Dolby Masters Studio for True HD in Home Theater

Dolby Masters Studio for True HD in Home Theater

Dolby Home Theater certification is showing up in a lot of new laptops.

Dolby is continuing to work hard to crack open the PC market and get its approved sound systems into PCs and motherboards from manufacturers.

With the logo programme - Master Studio, Home Theatre, etc - consumers are starting to get the hang of what is going to be a decent audio experience when it comes to computer hardware. Keith Kowell, Dolby PC audio guru extraordinaire, told bit-tech that he expected to see more mobos and laptops with the certification in 2007.

With Vista on the horizon, so to speak, a new set of drivers developed in conjunction with SigmaTel is delivering ease of use and configuration to people setting up their sound system, and Vista work will continue well on into the year.

We loved the Master Studio system below from Niveus - it's completely passive inside (hence the fact the case looks like a big heatsink) and it looks, and sounds (or doesn't), spectacular.

Also on display was a little box from JVC that adds Dolby Headphone to any stereo input, and there was plenty of noise, so to speak, about TrueHD - the lossless audio standard for Blu-ray and HD-DVD that we are seeing on new discs. It really does sound fantastic in 7.1, as our test in the office can attest, and we can't wait until games start getting to the point where lossless soundtracks are an option. Halo 3, anyone? We can but pray.

One of the firm's big announcements this week has been the news of Dolby Volume. This is a new product in the lineup, and it aims to solve a pretty simple problem - volume spikes. Ever been watching a quiet TV programme only to be blown out of your seat by loud ads? Volume goes way beyond simple audio level compression and uses algorithms developed to work in the same way that you hear, giving you a much more pleasurable experience.

What kind of speaker set up do you have, and do you think Dolby Volume could be useful? Let us know your thoughts over in the forums.

Niveus passive media PC with AV outputs.

JVC Dolby Headphone unit and Sony Home Theater laptop with Blu-ray.


Discuss in the forums Reply
Andreoid 10th January 2007, 16:39 Quote
What kind of speaker set up do you have
teufel concept-e magnum

very nice case ,.. would like to have more pix of it
Luukas 10th January 2007, 17:16 Quote
So... Dolby Volume is really just replaygain-on-the-fly? It does sound (urgh) useful, though.
MrBionic 10th January 2007, 17:41 Quote
I'd like to see Dolby TrueHD integrated into motherboard chipsets ASAP.
Djpuk 10th January 2007, 17:58 Quote
My Toshiba LCD professes to doing something similar to Dolby Volume but it does not really ever work and quite often I find myself dashing for the remote to save my eardrums from the crass adverts, so if Dolby can really make it work then I for one would find it a great relief.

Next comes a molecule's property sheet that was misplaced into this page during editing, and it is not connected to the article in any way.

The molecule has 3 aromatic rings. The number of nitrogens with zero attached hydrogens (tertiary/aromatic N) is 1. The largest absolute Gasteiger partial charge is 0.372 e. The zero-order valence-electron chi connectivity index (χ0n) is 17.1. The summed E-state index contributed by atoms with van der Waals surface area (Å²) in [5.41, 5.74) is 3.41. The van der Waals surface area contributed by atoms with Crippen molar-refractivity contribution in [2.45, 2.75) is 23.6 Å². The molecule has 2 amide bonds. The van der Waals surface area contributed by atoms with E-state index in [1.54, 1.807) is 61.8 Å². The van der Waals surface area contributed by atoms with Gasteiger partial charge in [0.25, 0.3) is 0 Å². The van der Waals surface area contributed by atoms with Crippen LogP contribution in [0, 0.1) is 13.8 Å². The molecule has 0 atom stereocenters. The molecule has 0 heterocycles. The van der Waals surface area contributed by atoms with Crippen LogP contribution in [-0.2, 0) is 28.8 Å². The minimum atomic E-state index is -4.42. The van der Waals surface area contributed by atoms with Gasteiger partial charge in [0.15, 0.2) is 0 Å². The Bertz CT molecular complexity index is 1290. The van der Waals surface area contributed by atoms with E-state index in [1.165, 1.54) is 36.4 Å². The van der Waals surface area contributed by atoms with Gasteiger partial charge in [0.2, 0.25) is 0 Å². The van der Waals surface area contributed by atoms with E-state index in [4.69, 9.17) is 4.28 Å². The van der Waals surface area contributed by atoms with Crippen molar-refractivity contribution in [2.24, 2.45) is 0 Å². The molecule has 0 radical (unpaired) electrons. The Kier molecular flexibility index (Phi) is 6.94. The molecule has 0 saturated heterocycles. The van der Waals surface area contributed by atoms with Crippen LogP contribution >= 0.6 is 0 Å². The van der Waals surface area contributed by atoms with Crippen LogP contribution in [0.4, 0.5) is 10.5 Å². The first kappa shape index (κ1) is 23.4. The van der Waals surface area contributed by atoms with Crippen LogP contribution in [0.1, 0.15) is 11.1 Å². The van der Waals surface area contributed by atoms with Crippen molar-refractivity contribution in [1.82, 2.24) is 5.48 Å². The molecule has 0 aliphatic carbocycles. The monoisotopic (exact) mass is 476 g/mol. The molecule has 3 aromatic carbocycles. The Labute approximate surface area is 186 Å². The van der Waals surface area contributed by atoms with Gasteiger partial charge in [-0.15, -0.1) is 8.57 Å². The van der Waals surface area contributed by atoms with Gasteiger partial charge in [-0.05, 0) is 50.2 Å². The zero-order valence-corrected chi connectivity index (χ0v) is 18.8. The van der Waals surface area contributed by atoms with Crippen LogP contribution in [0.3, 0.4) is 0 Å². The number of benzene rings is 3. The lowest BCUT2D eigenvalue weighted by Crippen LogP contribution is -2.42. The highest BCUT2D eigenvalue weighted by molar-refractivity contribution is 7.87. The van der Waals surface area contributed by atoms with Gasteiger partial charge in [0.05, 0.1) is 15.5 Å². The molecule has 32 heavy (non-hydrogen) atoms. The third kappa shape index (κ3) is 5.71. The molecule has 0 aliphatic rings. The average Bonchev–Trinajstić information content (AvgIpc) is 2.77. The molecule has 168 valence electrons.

EQC 10th January 2007, 18:58 Quote
Dolby Volume would make me very happy if it worked.

I always knew commercials were louder than shows on broadcast TV...but it's even worse now that I've gone digital. The thing that really makes me mad is that the loudest ads are the one for the station itself. (ie: I'm watching ABC/Fox/NBC tv shows...on comes the set of commercials and things get a little louder....then on comes the commercial for the network news, and volume goes way up again. terrible...especially late at night.) I think ABC is the worst for this.

I think commercials *have* to be louder to meet some legal requirement of commercial volume compared to TV show volume...but since I can't imagine the network filing a lawsuit against itself, it is especially reprehensible when the network's commercials for itself are the loudest.
Flibblebot 10th January 2007, 19:23 Quote
Originally Posted by MrBionic
I'd like to see Dolby TrueHD integrated into motherboard chipsets ASAP.
TrueHD is a lossless compression of 7.1 surround sound capable of being transmitted via HDMI; if it were to be integrated into a motherboard chipset, you'd also need an amp capable of decoding that signal and a decent 7.1 speaker set.
I don''t think there are any TrueHD amps available yet, but when they do appear, expect them to cost upwards of a couple of grand...
Kipman725 10th January 2007, 19:57 Quote
I lol'ed basicly all gimiky crap :)

want good sound get a decent amp source and speakers/headhpones. Don't buy a box to put between your crappy source and Ipod earbuds.
ralph.pickering 10th January 2007, 19:59 Quote
Originally Posted by Andreoid
very nice case ,.. would like to have more pix of it

Go to Niveus web site:

You'll need very deep pockets if you want one of their machines though. I don't think the cases are available separately.
DXR_13KE 10th January 2007, 23:13 Quote
JVC has done great things..... this is not one of them.

and about dolby...... i hope its not a gimmick or they are dead.
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